Condominium sizes in Hamilton shrinking at third-fastest rate in Ontario
Published October 19, 2022 at 5:45 pm
Some significant shrinkage is happening with condominium construction in Hamilton.
The Municipal Property Assessment Corporation (MPAC), which tracks property data across the province, released a report today that says the ‘smaller condos, bigger detached homes’ trends are continuing unabated. Those trends can be indicative of rising land values and overall growth in the local economy. Urbanists and planning experts contend those trends have created a “missing middle,” which needs to change in order to increase affordable housing stock and contend with the climate catastrophe.
In Hamilton, the average condominium size is shrinking at the third-fastest rate among the Ontario cities that MPAC examined. In the last five years, the average size of a condominium built in Hamilton is 744 square feet (sq-ft). That represents a 40-per-cent descrease from the average of 1,231 sq-ft for units built during the 1990s.
Only Markham (45%) and Vaughan (42%) had a bigger decrease in the square football of new units from 2017-present vis-à-vis back in the ’90s. In the mid-1990s, the average condominium in Ontario peaked at approximately 1,100 square feet. The data from MPAC shows it is now about 700.
Ontario condominiums are 35 per cent smaller on average than they were 25 years ago. The average detached home is 25 per cent larger.
“As land values increase, we see more units on a single property, which means many of those individual units are smaller,” states Greg Martino, who is an MPAC vice-president and its chief valuation and standards officer. “Because condos are traditionally a major entry point for first-time home buyers and investors, the market for the smaller units has remained quite strong.”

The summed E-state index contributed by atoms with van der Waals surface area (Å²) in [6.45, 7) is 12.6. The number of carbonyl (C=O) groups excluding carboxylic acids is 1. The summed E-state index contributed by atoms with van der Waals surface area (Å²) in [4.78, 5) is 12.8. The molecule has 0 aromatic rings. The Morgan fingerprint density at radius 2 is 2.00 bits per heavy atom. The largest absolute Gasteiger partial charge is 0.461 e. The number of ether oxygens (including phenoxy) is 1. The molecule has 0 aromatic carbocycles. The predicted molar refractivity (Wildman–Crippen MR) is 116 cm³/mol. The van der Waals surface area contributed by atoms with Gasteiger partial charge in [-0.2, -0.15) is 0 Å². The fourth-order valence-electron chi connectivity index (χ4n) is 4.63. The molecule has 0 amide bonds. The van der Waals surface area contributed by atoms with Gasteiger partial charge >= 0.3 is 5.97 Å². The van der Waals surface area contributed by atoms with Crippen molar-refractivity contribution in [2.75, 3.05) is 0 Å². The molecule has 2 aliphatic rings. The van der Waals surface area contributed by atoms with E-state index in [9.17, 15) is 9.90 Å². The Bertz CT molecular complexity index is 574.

The average size of condos built in Burlington, Oakville, Mississauga and Waterloo across the last five years range from 758 to 851 sq-ft.
Toronto has the smallest average condominium size in the province at 850 sq-ft. Windsor (854), Kitchener (884), Richmond Hill (892) occupy the nos. 2-3-4 slot, and Hamilton (907) ranks fifth.
Eight communities that MPAC studied have seen at least a 50-per-cent increase in the size of new new single-family detached homes. In that study, property data from the last five years was compared to the ’90s.
Brantford, Guelph and Kitchener, which are all relatively close to Hamilton, were all in that group. Overall, the typical Ontario detached home has expanded from about 2,000 sq-ft in the mid-’90s to around 2,500 today.
“These are long-standing trends that will likely continue,” Martino states. “It will be interesting to see whether the change in consumer preferences and behaviours over the last couple of years, coupled with recent economic drivers, like inflation and rising interest rates, will alter the pattern.”
All Ontario municipalities fund the independent, not-for-profit MPAC, which is also accountable to the province and ratepayers.
(Graphics courtesy of Municipal Property Assessment Corporation.)insauga's Editorial Standards and Policies advertising